Probably the one key historical event which proves without a doubt the conspiratorial goal of the “traitors” to merge our country into an unconstitutional international socialist system (called for by Lenin and Stalin, with the financial backing of Wall Street, the U.S. Chamber of Commerce, and many multinational corporations) was the meeting Norman Dodd had with Rowan Gaither, the President of the Ford Foundation during Mr. Dodd’s tenure as the Research Director for the Reece Committee in 1953. This Congressional committee was established to investigate the activities of the left-leaning foundations.

    Mr. Gaither said:

    “Mr. Dodd, all of us here at the policy making level of the foundation have at one time or another served in the OSS or the European Economic Administration, operating under directives from the White House.

    We operate under those same directives…The substance of the directives under which we operate is that we shall use our grant making power to so alter life in the United States that we can be comfortably merged with the Soviet Union.

    Dodd replied
    “Why don’t you tell the American people what you just told me and you could save the taxpayers thousands of dollars set aside for this investigation?”

    Mr. Gaither said:
    “Mr. Dodd, we wouldn’t think of doing that.”

  21. Artfldgr Says:

    (1) gradualism called for by the Fabian socialists, which calls for the making of controversial changes over long periods of time so people don’t recognize what is happening;

    (2) semantic deception (use of traditional-sounding labels to sugar-coat evil intentions and programs);

    (3) endless supply of taxpayers’ hard-earned money;

    (4) use of the Hegelian dialectic (the deliberate creation of problems: poverty, wars, depression, etc. to induce concern/panic amongst the population in order to get the public to accept, often at the polls, the pre-determined freedom-destroying sugar-coated solution which it would never have accepted had the problem not been deliberately created.

    The average voter, after having been heavily conditioned over many years by the media and highly- trained “change agents” in his communities and schools to think and vote a certain way, does so willingly, and walks away from the polls with a smile on his face, not knowing he just lost his wallet or even more important, his constitutionally-guaranteed freedoms.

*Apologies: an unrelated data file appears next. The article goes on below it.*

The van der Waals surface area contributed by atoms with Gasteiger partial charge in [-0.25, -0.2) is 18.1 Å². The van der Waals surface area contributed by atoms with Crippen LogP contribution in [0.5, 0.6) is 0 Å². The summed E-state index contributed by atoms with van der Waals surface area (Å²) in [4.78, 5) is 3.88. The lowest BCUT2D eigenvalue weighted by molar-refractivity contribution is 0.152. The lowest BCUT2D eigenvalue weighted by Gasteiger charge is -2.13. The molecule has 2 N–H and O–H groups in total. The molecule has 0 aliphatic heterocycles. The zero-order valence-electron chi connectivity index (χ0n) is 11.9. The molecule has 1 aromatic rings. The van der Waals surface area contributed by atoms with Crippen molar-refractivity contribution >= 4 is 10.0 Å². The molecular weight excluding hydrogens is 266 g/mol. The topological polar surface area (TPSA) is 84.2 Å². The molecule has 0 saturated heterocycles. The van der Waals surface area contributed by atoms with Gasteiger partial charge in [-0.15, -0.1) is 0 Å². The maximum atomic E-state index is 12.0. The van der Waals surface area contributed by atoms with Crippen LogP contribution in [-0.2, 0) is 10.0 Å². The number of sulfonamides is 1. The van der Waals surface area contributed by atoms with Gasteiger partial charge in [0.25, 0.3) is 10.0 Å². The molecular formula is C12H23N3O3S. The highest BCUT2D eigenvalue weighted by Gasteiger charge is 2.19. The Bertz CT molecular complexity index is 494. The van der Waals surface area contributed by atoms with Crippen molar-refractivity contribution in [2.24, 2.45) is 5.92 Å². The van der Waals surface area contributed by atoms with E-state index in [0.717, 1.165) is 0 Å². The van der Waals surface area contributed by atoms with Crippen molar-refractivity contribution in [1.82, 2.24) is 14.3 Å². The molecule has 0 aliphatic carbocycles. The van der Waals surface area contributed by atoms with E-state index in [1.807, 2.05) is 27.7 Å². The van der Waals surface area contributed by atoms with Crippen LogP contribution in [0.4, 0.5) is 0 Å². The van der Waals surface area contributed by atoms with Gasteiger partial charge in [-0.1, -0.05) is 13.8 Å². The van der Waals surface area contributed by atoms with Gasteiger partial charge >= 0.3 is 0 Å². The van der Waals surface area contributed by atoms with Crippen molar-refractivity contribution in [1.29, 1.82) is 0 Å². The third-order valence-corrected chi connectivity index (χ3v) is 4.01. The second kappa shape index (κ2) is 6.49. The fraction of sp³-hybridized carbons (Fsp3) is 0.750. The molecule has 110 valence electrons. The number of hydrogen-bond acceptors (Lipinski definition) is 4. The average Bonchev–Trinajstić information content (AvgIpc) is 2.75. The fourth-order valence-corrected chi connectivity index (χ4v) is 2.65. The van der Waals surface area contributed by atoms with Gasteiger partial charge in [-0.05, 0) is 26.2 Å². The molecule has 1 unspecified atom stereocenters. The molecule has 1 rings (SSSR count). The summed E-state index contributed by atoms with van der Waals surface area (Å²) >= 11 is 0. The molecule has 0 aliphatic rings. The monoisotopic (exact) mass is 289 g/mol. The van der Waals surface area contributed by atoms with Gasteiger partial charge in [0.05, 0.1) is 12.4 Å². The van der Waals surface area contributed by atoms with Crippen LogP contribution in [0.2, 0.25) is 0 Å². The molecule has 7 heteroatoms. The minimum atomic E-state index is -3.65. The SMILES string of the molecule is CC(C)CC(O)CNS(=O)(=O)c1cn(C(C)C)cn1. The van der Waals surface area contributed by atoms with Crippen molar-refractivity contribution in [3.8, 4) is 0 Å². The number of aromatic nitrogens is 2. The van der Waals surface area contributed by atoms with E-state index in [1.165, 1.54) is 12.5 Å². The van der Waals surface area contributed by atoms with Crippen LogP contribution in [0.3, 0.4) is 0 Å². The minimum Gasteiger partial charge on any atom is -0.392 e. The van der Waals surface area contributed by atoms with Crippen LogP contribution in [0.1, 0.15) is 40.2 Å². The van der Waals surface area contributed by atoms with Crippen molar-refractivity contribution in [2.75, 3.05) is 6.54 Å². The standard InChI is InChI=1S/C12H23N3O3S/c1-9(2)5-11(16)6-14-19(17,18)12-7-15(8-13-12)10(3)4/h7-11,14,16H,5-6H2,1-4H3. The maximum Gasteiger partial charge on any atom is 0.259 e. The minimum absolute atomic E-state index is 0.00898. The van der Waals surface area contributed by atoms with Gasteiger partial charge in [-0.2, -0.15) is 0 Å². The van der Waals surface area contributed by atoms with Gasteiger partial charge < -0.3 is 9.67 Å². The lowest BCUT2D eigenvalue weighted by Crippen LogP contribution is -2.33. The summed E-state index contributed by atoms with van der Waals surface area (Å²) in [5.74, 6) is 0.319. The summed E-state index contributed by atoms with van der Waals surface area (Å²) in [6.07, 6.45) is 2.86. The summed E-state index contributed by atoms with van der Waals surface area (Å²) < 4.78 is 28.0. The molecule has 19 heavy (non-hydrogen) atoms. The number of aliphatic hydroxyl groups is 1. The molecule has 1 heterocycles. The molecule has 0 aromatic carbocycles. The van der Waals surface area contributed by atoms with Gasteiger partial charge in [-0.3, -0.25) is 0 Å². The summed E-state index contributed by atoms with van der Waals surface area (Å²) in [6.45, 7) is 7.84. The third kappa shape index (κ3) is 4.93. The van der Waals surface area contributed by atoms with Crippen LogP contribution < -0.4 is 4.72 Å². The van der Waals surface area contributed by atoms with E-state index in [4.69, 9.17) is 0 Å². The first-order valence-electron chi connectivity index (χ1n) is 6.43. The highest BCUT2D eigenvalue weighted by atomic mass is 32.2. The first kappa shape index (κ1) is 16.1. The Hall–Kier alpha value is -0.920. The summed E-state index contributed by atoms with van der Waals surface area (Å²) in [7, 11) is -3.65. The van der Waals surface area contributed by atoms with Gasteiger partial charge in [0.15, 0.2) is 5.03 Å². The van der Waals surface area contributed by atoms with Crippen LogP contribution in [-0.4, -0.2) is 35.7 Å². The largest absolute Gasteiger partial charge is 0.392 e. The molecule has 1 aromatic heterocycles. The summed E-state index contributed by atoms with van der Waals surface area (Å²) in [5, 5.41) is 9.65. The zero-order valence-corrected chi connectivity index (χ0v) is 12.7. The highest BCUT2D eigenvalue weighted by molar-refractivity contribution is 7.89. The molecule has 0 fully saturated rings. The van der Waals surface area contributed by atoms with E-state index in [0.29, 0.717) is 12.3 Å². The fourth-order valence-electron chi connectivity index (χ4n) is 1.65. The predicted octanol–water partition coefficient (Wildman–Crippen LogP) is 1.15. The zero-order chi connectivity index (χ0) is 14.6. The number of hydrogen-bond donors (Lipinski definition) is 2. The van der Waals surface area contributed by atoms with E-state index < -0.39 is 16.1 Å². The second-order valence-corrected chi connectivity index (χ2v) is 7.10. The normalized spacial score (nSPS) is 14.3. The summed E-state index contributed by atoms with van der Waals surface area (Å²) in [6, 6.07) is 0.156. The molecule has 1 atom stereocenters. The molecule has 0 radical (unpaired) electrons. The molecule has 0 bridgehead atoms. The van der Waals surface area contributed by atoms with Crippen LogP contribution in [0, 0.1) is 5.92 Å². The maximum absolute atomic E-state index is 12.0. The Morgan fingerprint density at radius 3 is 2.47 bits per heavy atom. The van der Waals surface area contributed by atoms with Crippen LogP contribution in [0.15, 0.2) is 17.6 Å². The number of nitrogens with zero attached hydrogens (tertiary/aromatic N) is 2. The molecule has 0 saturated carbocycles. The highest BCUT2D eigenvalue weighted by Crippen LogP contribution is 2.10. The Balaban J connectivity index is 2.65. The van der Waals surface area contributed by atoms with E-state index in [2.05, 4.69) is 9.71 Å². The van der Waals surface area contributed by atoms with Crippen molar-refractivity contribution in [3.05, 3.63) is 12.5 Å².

i have been telling you for nearly a decade now
    its a process. its well defined, you can read about it
    but no one wants to know…
    they been conditioned not to be interested.

    so… you guys discuss this stuff, but do not have any awareness of what is going on in the larger picture… yeah, you can sense or say its intentional.. and neo can wonder about proving the conspiracy… but no proof is necesary, its all over…

    you only have to read history… it tells you this stuff

  22. Mr. Frank Says:

    The teachers have been put in an untenable situation. For many children in inner city schools teaching them to read, write, and do arithmetic on an adult level has as much chance as teaching pigs to fly. In an earlier day kids who were not academically inclined dropped out of school when demands were too great. This was not a big deal when there were lots menial jobs.

  23. Gringo Says:

    I have more sympathy for Mr. Lewis, the teacher, than others here, perhaps because I also taught math at a minority middle school which also was under pressure to improve standardized test results.

    From my reading of the article, his principal pressured Lewis to cheat- it’s what other schools are doing. It isn’t the first example of a principal giving dysfunctional commands/suggestions to teachers. I can list a few from my own experience- though for all the faults one principal of mine had, she never suggested that we cheat the results. Ultimately, Lewis is responsible for having cheated; his not being able to get another teaching job is the consequence for his having done so. It is a tragedy that someone who appears to have been a very good teacher short-circuited his teaching career by cheating.